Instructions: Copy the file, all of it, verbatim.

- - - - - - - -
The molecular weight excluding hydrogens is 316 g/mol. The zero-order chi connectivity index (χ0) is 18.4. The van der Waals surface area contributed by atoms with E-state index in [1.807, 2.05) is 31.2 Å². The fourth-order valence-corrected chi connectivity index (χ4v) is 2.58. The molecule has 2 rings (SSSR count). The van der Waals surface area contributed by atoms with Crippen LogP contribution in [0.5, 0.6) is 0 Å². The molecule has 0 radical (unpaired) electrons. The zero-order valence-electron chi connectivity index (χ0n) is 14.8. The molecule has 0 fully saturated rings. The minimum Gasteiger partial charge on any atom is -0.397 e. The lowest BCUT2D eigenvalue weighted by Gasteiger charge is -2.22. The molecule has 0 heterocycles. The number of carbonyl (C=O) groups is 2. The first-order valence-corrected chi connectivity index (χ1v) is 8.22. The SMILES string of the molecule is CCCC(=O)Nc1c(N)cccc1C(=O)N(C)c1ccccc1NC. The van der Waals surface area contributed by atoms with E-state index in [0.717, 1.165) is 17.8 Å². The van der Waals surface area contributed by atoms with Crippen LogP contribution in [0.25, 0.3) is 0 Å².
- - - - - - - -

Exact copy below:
The molecular weight excluding hydrogens is 316 g/mol. The zero-order chi connectivity index (χ0) is 18.4. The van der Waals surface area contributed by atoms with E-state index in [1.807, 2.05) is 31.2 Å². The fourth-order valence-corrected chi connectivity index (χ4v) is 2.58. The molecule has 2 rings (SSSR count). The van der Waals surface area contributed by atoms with Crippen LogP contribution in [0.5, 0.6) is 0 Å². The molecule has 0 radical (unpaired) electrons. The zero-order valence-electron chi connectivity index (χ0n) is 14.8. The molecule has 0 fully saturated rings. The minimum Gasteiger partial charge on any atom is -0.397 e. The lowest BCUT2D eigenvalue weighted by Gasteiger charge is -2.22. The molecule has 0 heterocycles. The number of carbonyl (C=O) groups is 2. The first-order valence-corrected chi connectivity index (χ1v) is 8.22. The SMILES string of the molecule is CCCC(=O)Nc1c(N)cccc1C(=O)N(C)c1ccccc1NC. The van der Waals surface area contributed by atoms with E-state index in [0.717, 1.165) is 17.8 Å². The van der Waals surface area contributed by atoms with Crippen LogP contribution in [0.25, 0.3) is 0 Å².